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The Daily Tar Heel

Platform: Diversity needed for DTH growth

Bradley Saacks is the University Editor. He is a junior journalism major from Cary.

Bradley Saacks is the University Editor. He is a junior journalism major from Cary.

My ideas for advancing The Daily Tar Heel next year center around one theme — that the Daily Tar Heel must diversify.

Diversity in newsroom, sourcing

Amid all its strengths, the paper still lacks a diverse set of perspectives within the newsroom. This extends beyond race and sexual orientation, of course. The Daily Tar Heel also needs more first-generation college students, transfers and non-traditional students in its newsroom.

The breakdown of editors from this academic year at The Daily Tar Heel is heavily skewed toward those majoring in journalism. The journalism school provides us with a great base of talent, but as the paper for the entire campus, our staff needs to contain editors involved in other programs at UNC.

The inability to recruit and retain non-journalism majors has led to a lack of diversity at the top. For recruiting, I will orient the message around letting people know that The Daily Tar Heel hires more than reporters — there are spots at our organization for any skill set.

Retaining these individuals is the second part of the process of diversifying our newsroom. To implement this, I am going to reserve spots on the editorial board for minority journalists. Furthermore, all desk editors will be required to consider a minority candidate for any assistant editor opening on their desks.

The only way for The Daily Tar Heel to work through this culture where minority journalists do not climb the ladder at the same rate as their white male counterparts is by enforcing and believing in serious measures. I also do not believe our writing, design, opinion, photo or editing quality will diminish in the slightest.

I will also challenge our reporters and editors to start developing better source relationships with a better variety of sources. There are diverse sources for every story; we just have to find them.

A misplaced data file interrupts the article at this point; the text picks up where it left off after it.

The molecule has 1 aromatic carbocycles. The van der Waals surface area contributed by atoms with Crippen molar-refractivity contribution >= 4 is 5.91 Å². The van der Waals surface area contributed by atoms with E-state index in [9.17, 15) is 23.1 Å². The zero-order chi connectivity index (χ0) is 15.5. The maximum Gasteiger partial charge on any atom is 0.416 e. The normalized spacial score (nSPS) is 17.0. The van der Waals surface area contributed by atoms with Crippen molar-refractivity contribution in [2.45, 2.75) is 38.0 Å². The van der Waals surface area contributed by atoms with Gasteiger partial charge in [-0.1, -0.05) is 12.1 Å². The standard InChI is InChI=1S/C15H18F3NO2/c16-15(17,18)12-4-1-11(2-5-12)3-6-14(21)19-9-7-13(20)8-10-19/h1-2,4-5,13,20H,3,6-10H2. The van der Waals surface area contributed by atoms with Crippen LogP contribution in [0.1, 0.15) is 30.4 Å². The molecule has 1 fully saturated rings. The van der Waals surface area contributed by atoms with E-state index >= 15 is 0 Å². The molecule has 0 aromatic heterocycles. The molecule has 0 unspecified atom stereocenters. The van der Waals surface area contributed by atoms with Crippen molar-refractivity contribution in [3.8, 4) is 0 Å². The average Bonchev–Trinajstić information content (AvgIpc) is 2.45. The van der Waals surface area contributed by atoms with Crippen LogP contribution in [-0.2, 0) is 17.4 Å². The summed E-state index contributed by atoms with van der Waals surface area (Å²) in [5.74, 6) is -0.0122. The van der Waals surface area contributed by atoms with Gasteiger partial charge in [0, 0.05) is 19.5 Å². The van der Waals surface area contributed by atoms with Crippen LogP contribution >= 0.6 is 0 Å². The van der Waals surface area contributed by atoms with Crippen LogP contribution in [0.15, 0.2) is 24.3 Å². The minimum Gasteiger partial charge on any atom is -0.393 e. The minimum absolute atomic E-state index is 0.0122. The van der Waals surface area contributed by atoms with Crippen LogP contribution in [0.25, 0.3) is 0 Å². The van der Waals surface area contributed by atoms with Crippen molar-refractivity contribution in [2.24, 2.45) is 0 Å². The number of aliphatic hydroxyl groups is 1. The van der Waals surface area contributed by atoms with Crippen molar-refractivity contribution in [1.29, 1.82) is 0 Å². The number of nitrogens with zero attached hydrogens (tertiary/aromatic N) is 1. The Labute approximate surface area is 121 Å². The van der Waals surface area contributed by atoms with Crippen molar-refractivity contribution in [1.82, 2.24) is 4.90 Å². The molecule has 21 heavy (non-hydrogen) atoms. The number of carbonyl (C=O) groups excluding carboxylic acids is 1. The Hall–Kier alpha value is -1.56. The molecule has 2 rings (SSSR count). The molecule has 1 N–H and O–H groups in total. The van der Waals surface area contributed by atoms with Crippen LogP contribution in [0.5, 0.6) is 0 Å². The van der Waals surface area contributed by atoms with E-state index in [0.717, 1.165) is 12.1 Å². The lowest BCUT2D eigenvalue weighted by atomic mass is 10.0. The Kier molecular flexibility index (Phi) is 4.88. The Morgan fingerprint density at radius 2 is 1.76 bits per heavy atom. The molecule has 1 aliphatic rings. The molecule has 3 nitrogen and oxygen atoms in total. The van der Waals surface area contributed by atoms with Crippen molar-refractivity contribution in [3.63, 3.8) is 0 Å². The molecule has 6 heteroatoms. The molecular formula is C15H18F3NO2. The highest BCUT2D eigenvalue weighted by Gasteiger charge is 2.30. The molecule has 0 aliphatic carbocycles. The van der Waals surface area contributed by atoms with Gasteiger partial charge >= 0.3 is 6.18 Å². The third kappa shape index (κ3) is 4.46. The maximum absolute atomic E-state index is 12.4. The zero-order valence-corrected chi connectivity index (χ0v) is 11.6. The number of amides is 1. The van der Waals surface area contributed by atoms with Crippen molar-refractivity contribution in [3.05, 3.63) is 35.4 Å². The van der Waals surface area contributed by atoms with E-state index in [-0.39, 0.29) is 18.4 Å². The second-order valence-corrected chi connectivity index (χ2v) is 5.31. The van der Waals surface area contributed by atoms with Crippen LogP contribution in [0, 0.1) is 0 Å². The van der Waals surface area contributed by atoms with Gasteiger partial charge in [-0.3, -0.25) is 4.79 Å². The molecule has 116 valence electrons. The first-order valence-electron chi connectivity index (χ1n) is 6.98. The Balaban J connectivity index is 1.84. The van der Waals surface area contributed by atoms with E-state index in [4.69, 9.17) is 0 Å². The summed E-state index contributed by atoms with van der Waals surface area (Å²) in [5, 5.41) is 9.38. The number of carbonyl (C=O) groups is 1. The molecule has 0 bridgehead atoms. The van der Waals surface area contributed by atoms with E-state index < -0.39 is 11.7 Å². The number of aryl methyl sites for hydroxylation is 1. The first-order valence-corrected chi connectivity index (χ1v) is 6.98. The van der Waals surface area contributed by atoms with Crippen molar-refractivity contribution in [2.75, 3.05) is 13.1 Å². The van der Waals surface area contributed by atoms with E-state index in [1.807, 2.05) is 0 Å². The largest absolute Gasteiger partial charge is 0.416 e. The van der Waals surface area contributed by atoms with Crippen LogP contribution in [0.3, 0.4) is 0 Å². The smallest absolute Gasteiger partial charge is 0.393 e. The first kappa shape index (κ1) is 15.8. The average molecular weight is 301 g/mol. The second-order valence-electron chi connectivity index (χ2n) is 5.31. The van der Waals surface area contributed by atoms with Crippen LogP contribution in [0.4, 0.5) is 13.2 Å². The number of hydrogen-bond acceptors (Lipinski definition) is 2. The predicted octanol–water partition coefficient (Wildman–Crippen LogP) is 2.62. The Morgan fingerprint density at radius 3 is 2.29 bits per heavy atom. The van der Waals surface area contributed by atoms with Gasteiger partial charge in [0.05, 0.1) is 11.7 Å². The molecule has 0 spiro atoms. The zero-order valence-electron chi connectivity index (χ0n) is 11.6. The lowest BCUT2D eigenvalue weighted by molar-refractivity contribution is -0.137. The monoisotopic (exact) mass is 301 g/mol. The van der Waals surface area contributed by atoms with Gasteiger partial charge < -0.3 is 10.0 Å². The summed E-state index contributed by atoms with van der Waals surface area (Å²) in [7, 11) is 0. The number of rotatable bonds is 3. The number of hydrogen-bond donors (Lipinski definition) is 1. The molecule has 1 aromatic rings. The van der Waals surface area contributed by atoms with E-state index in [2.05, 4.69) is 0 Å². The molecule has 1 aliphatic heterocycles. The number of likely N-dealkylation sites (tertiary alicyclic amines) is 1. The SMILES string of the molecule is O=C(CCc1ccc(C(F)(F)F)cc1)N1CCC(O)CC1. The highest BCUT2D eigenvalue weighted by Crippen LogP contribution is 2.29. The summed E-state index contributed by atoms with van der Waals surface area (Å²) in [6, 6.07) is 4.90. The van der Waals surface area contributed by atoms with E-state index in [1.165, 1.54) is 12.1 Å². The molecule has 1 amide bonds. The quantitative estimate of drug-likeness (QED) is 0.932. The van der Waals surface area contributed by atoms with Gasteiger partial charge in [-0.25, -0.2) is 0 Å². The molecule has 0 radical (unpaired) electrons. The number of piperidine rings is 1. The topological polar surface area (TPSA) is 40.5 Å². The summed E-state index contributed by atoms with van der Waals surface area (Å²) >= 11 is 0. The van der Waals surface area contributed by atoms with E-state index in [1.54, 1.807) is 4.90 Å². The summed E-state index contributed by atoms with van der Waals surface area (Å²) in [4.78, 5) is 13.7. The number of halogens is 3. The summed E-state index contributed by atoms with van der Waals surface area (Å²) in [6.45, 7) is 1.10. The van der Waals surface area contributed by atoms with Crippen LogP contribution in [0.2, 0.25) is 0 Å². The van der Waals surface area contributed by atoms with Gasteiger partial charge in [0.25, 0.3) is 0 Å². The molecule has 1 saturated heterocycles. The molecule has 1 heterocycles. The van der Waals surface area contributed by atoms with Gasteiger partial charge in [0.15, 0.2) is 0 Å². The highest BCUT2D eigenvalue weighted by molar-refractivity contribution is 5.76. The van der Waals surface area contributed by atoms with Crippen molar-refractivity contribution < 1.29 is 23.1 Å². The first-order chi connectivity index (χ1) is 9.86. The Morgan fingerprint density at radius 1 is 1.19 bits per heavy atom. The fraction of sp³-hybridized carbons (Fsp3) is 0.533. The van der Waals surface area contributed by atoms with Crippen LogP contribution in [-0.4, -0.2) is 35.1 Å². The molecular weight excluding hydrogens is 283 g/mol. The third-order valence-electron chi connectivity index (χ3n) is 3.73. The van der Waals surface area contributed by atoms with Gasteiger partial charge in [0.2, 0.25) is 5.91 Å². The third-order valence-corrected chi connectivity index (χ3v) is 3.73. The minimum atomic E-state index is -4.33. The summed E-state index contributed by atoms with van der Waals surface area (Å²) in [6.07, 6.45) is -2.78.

Expanding the brand

Next year, I want The Daily Tar Heel to capitalize on the wealth of talent it has in its own backyard.

The University has an excellent journalism school graduating capable broadcast journalists that often start at The Daily Tar Heel. Many of these students leave because their passion isn’t reporting stories for print.

The Daily Tar Heel is much more than just a print product. The name that appears on our social media accounts is “DTH Media” for a reason.

This idea could start with basic requirements — like taping important interviews and later publishing that video online. I think it’s a shame when we get individual access to someone like Carol Folt or Marcus Paige and only use six of their quotes because that is all that will fit in the paper.

And this multimedia idea could be so much more.

The Daily Tar Heel has been nationally recognized for its coverage of the ongoing athletic-academic scandal at the University and should capitalize on this knowledge by producing a weekly podcast on ongoing issues in college athletics.

The podcast would feature The Daily Tar Heel’s top editors and several of its beat reporters, as well as guests.

Another way we can expand our brand beyond print is through online-only content.

The online desk has also been underutilized at The Daily Tar Heel. The online desk keeps our social media on point and manages our award-winning website, but has not been given the resources to create its own content.

I want to invest in the online desk, restructuring it with another assistant and staffers who specialize in data journalism and interactive graphics.

Redesign of the paper

The days of 12-page papers are over. The Daily Tar Heel now has the opportunity to move into the next stage in its print design.

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Talking with our design editor Tyler Vahan, our current design is not sustainable for the amount of content created each day. There needs to be a tightening of the pages and the elimination of space-eating extras and flags.

As Tyler told me, it is a struggle everyday to fit our amazing content with our current design format.

I plan on tasking the design team to have a redesign ready for the first issue of next year. The redesign will implement more promo rails above the fold to draw the reader in, as well as diversify our headline fonts.

I believe this change allows us to also highlight our special issues and important front pages more. With less white space, the difference between a powerful front, like our Dean Smith commemorative issue, and the standard issue will be stark, drawing even more attention to the paper.

The Daily Tar Heel is an incredible organization, but we can grow. I have identified the areas where, while continuing our excellent print product, The Daily Tar Heel can excel. And if selected as editor, these will be the areas where you will see growth.

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